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Tacoma port looks to sale Maytown ?logistics center? parcel

Tacoma port looks to sale Maytown ælogistics centerÆ parcel

Port of Tacoma officials are expected to take the first step today toward the sale of a 745-acre Thurston County parcel at the center of a failed bid by port officials to develop a major inland truck and rail logistics center.

   The port's governing board will vote to approve issuing a request for proposal seeking responses from real estate advisers that will handle the sale of the parcel, located about 30 miles southwest of the port in the city of Maytown.

   The RFP seeks respondents to compile a detailed profile of the property, develop a potential list of buyers, create a bidding package, and also manage the eventual auction of the property.

   The port purchased the rural Maytown site more than two years ago for $22 million, hoping to convert the 745-acre rural property into an inland port with extensive truck and rail connections, as well as industrial manufacturing, warehousing and distribution facilities. Port officials also spent more than $70,000 on a siting study last year to determine that the Maytown parcel was the best fit for the proposed development. In addition, the port spent more than $140,000 on a public relations contract specifically to deal with the project.

   Despite the port's public marketing of the development and arguments regarding the logistic center's creation of nearly 2,000 local jobs, Maytown residents formed opposition groups to fight the project soon after the port purchase of the parcel. Opposition to the plan focused on projected increases in noise, truck traffic and environmental impacts from the logistics center.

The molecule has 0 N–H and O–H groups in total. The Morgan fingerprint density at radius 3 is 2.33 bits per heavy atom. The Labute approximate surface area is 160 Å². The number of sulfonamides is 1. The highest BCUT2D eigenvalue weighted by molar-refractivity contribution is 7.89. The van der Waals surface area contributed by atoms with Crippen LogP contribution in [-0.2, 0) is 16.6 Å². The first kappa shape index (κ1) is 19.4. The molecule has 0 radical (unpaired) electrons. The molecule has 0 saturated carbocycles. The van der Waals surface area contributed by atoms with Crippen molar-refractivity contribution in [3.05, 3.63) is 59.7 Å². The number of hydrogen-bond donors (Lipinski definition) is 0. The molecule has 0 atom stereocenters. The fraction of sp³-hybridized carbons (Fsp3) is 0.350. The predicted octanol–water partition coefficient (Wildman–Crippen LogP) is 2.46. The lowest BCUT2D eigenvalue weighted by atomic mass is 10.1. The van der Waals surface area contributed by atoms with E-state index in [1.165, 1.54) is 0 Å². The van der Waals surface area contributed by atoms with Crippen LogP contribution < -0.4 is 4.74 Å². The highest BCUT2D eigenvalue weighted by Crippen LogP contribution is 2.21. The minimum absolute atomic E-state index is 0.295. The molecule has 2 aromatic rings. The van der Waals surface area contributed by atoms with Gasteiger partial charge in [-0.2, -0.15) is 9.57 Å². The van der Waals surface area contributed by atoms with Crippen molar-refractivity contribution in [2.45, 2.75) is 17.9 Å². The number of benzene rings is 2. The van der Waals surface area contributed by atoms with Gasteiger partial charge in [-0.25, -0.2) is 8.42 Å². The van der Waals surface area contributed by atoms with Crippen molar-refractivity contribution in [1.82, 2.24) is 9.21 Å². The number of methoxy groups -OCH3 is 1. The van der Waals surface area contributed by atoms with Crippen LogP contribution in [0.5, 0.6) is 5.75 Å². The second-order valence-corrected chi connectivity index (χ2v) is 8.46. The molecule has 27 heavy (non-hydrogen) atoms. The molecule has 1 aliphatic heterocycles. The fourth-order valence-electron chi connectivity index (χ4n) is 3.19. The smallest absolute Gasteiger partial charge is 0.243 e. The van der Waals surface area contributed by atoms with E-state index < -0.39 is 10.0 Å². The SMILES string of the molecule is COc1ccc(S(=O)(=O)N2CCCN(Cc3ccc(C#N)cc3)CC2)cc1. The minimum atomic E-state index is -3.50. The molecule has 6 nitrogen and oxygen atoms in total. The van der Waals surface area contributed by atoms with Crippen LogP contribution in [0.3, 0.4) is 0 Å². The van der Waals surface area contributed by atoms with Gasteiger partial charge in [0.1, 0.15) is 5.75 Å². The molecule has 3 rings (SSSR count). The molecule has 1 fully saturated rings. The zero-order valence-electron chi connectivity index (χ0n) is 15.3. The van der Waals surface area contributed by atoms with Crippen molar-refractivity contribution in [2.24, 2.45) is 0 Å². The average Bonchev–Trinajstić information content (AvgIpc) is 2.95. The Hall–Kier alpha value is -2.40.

In early June, port officials dropped plans to develop manufacturing facilities at the site and said at the time that they intended to focus on developing a rail storage facility, but that did not satisfy the opposition groups, including the grass-roots Friends of Rocky Prairie. The group, which formed directly in response to the proposed development, claimed at the time to have a network of more than 3,000 project opponents.

   Two weeks later, following the withdrawal of the Port of Olympia from the development plan, the Tacoma port's commissioners formally abandoned the entire logistics center development.

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